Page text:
Mynaa

Mynaa

The film starts with an imprisoned Suruli (Vidarth) recalling his childhood love with Mynaa (Amala Paul) that becomes more intense as they grow. Though, Mynaa's mother assures Suruli of getting them married, she changes her mind and plans to get Mynaa married to a person working in Dubai. Infuriated Suruli threatens to kill her by dumping a large stone on her. He gets arrested by police for a 15-day prison sentence, but escapes the days before release after he is informed that Mynna's mother is arranging her marriage before his 15 day remand is over. As the police officer Bhaskar (Sethu) and a constable Ramaiah (Thambi Ramaiah) handcuff Suruli, Mynaa too goes along with him as they decide to get married after release from prison.

The film starts with an imprisoned Suruli (Vidarth) recalling his childhood love with Mynaa (Amala Paul) that becomes more intense as they grow. Though, Mynaa's mother assures Suruli of getting them married, she changes her mind and plans to get Mynaa married to a person working in Dubai. Infuriated Suruli threatens to kill her by dumping a large stone on her. He gets arrested by police for a 15-day prison sentence, but escapes the days before release after he is informed that Mynna's mother is arranging her marriage before his 15 day remand is over. As the police officer Bhaskar (Sethu) and a constable Ramaiah (Thambi Ramaiah) handcuff Suruli, Mynaa too goes along with him as they decide to get married after release from prison. . You can read more in Google, Youtube, Wiki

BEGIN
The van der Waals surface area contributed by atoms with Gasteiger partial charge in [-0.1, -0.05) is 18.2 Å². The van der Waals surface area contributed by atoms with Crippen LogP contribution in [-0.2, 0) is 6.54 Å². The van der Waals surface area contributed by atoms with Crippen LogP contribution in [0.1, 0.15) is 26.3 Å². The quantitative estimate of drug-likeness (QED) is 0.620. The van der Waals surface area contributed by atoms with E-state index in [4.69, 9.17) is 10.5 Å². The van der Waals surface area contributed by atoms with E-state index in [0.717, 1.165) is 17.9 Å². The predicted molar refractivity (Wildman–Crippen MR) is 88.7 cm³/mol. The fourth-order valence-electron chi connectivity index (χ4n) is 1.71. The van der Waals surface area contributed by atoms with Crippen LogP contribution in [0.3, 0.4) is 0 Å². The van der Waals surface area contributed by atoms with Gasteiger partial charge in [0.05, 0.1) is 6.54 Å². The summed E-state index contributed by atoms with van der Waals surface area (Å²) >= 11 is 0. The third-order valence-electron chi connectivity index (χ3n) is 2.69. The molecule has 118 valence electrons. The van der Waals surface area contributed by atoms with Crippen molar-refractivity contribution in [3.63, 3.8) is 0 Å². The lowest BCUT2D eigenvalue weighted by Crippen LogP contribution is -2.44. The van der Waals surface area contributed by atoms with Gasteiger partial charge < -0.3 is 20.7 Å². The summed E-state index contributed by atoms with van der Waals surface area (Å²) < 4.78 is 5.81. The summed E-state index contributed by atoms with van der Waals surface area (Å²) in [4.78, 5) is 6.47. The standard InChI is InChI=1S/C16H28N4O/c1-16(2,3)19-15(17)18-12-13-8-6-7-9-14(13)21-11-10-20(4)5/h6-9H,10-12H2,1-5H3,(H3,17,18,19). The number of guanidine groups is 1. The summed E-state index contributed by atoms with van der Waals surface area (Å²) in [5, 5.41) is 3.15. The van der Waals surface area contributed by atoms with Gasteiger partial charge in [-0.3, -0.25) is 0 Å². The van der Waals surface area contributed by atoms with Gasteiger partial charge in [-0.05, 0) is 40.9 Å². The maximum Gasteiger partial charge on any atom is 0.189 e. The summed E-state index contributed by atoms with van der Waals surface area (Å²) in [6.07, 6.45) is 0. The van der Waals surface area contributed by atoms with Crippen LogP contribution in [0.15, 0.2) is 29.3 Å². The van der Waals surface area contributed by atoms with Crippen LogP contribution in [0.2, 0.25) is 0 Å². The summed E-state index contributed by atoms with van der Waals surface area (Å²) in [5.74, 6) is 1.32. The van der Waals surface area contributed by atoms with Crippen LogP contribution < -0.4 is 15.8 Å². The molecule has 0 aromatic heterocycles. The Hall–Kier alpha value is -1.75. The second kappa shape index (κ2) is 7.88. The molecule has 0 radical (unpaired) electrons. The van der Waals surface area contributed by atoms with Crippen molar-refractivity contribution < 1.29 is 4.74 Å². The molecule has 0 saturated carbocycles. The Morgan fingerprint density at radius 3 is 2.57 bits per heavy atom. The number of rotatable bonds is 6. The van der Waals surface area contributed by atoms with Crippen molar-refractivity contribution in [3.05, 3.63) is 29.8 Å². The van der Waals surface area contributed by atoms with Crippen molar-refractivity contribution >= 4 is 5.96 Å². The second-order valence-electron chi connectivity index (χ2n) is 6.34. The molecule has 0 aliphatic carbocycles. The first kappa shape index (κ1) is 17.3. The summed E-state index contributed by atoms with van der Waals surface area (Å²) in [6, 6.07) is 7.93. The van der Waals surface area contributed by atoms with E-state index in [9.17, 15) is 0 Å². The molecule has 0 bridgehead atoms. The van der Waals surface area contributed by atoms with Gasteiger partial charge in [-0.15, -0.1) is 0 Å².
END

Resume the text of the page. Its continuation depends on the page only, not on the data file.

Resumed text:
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Mynaa torrent reviews

WS W (nl) wrote: A film made in 2010s but looks so 1980s.

Matthew D (us) wrote: Looking forward to this tomorrow.